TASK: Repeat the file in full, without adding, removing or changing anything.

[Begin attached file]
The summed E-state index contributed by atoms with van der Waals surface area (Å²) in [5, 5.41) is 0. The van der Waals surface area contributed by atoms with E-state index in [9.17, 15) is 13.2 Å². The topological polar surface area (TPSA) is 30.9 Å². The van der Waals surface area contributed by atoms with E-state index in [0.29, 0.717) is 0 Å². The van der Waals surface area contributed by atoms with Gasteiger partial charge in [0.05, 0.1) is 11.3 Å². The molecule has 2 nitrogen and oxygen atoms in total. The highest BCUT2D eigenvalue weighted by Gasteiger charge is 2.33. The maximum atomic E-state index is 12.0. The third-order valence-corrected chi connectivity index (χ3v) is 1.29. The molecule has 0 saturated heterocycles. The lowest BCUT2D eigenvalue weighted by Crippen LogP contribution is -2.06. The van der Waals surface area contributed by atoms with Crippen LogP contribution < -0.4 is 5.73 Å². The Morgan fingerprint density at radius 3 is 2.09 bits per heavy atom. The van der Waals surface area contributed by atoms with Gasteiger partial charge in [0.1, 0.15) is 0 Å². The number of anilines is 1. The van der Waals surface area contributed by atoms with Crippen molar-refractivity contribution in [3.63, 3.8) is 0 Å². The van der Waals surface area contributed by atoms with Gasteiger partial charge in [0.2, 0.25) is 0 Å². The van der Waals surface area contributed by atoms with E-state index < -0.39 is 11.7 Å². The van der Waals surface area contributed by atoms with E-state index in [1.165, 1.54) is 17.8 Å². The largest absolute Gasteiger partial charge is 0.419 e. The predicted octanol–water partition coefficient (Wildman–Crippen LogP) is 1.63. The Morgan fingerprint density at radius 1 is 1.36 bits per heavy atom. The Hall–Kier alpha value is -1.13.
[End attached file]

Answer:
The summed E-state index contributed by atoms with van der Waals surface area (Å²) in [5, 5.41) is 0. The van der Waals surface area contributed by atoms with E-state index in [9.17, 15) is 13.2 Å². The topological polar surface area (TPSA) is 30.9 Å². The van der Waals surface area contributed by atoms with E-state index in [0.29, 0.717) is 0 Å². The van der Waals surface area contributed by atoms with Gasteiger partial charge in [0.05, 0.1) is 11.3 Å². The molecule has 2 nitrogen and oxygen atoms in total. The highest BCUT2D eigenvalue weighted by Gasteiger charge is 2.33. The maximum atomic E-state index is 12.0. The third-order valence-corrected chi connectivity index (χ3v) is 1.29. The molecule has 0 saturated heterocycles. The lowest BCUT2D eigenvalue weighted by Crippen LogP contribution is -2.06. The van der Waals surface area contributed by atoms with Crippen LogP contribution < -0.4 is 5.73 Å². The Morgan fingerprint density at radius 3 is 2.09 bits per heavy atom. The van der Waals surface area contributed by atoms with Gasteiger partial charge in [0.1, 0.15) is 0 Å². The number of anilines is 1. The van der Waals surface area contributed by atoms with Crippen molar-refractivity contribution in [3.63, 3.8) is 0 Å². The van der Waals surface area contributed by atoms with Gasteiger partial charge in [0.2, 0.25) is 0 Å². The van der Waals surface area contributed by atoms with E-state index < -0.39 is 11.7 Å². The van der Waals surface area contributed by atoms with E-state index in [1.165, 1.54) is 17.8 Å². The largest absolute Gasteiger partial charge is 0.419 e. The predicted octanol–water partition coefficient (Wildman–Crippen LogP) is 1.63. The Morgan fingerprint density at radius 1 is 1.36 bits per heavy atom. The Hall–Kier alpha value is -1.13.